There Must Be Magic

By GirlWithACamera

Bedazzled: Me, At the Gates of Dawn

When we left our intrepid backpackers, they were heading into their tents in the backwoods of Moshannon State Forest for the night. So let's pick up where we left off, shall we?

The temperature was getting colder and there was no moon at all, so all we had for company was the blanket of sparkles against the sea of blackness above our heads. What a starry, starry night!

I had brought some clothes from home that I thought would be comfy to sleep in. However, I judged poorly, for the outfit I'd chosen turned out to have a major gap in it around the midriff, and that is where the cold got in.

For our overnight low reached 23 degrees F, which is pretty chilly indeed. Did I have the gear for that? Why, yes, I did. The gear that would have saved me was right in my tent with me, but once I was in my sleeping bag, on a cold night, you just can't get me out without a couple of sticks of dynamite. I am a hard-head like that. Bull-headed, my mother would say.

So I spent the night rolling around on Big Agnes, mummying up my sleeping bag, trying to keep the chilly air out and the warm air in. In the colder weather in particular, I take a jug along with a wide enough mouth, and a lid, that I can pee in overnight so I don't even have to get out of the tent for that. Yes, girls can and do go backpacking, even though the degree of difficulty can be higher for us in some ways.

During the time I DID sleep, I was having a weird dream where I was in the creek again at Quehanna, and I was in the midst of the big flip-flop caper once again, when I felt a sharp pain in my right foot. OW! These flashbacks can be difficult and SO realistic! Only upon getting up in the morning did I discover that the socks I had had on had somehow ripped the scab from that adventure right off my toe! So it was real pain and not dream pain that got me.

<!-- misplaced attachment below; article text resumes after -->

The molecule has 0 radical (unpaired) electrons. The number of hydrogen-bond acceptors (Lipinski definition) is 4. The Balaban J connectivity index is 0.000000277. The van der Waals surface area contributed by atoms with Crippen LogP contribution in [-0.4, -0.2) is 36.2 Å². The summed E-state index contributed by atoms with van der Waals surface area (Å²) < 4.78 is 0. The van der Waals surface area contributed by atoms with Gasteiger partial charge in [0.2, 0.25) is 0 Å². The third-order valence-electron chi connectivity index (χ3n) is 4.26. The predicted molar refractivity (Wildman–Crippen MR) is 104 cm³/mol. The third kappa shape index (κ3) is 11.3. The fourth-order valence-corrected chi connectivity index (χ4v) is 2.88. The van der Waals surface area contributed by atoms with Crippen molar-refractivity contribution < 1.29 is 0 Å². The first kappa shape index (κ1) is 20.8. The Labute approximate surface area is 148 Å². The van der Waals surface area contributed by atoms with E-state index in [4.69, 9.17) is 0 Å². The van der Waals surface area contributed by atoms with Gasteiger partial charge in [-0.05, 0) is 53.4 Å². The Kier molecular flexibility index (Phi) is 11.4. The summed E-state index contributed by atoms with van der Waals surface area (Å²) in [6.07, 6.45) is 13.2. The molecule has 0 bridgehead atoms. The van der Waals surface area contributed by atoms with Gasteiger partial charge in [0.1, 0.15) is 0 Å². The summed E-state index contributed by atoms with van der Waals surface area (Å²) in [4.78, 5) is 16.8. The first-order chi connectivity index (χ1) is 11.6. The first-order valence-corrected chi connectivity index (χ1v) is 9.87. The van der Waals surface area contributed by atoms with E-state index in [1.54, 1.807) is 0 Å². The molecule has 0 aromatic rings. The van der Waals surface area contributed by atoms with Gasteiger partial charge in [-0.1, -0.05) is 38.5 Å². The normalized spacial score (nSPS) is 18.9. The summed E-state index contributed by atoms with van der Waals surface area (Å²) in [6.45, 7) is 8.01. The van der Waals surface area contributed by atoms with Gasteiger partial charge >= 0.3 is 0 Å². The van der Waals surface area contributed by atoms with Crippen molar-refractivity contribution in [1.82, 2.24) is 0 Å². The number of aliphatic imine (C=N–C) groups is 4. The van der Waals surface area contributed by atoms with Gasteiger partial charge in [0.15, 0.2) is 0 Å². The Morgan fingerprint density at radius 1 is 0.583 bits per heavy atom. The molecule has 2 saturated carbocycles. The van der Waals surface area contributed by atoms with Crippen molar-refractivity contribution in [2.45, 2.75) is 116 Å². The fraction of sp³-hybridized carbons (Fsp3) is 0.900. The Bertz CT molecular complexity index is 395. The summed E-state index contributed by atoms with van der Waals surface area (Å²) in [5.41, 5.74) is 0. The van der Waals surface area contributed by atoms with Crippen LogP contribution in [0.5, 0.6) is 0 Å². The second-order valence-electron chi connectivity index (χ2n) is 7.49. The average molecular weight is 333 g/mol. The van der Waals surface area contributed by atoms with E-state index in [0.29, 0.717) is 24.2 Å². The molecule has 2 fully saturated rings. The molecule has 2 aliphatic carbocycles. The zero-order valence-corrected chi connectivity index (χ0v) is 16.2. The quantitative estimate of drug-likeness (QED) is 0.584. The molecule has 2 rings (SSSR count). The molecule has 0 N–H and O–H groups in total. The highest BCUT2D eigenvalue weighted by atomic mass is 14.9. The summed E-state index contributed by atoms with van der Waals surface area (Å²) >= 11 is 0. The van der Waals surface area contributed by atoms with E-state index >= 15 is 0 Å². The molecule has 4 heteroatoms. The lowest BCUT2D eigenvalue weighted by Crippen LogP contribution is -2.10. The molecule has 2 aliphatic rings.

In the middle of the night, I was lying there looking at the stars, feeling wakeful and cold and stupid about it all, and I finally thought, my camera is right beside me, and if I'm spending the night like this, at least why don't I take a picture of the stars?

Well, I got my camera out and turned it on and tried to focus, but I couldn't see a single star through it. All I could see was darkness. I have ONE photo I took and it is a picture of pure blackness. In the morning, the camera battery went (know this, photographers: cold weather will give you less battery life, so take extras along), and I replaced it with another. Maybe it was just having a weak moment.

So I don't even have a shot of our great star show to represent my rather sleepless night. (Which, let me reiterate, I could have prevented by my changing clothes, but no, somehow I was too tired to take the one step that would have made my situation better!)

And so it was that I saw both sides of dawn on this day. I spotted the first streaks of light begin, even before the sun rose. That was well before 6 a.m. When actual first light hit, it was dazzling, and there were no drapes or curtains to keep it out. Emily Dickinson called it "sunrise' yellow noise," and that was a pretty accurate description!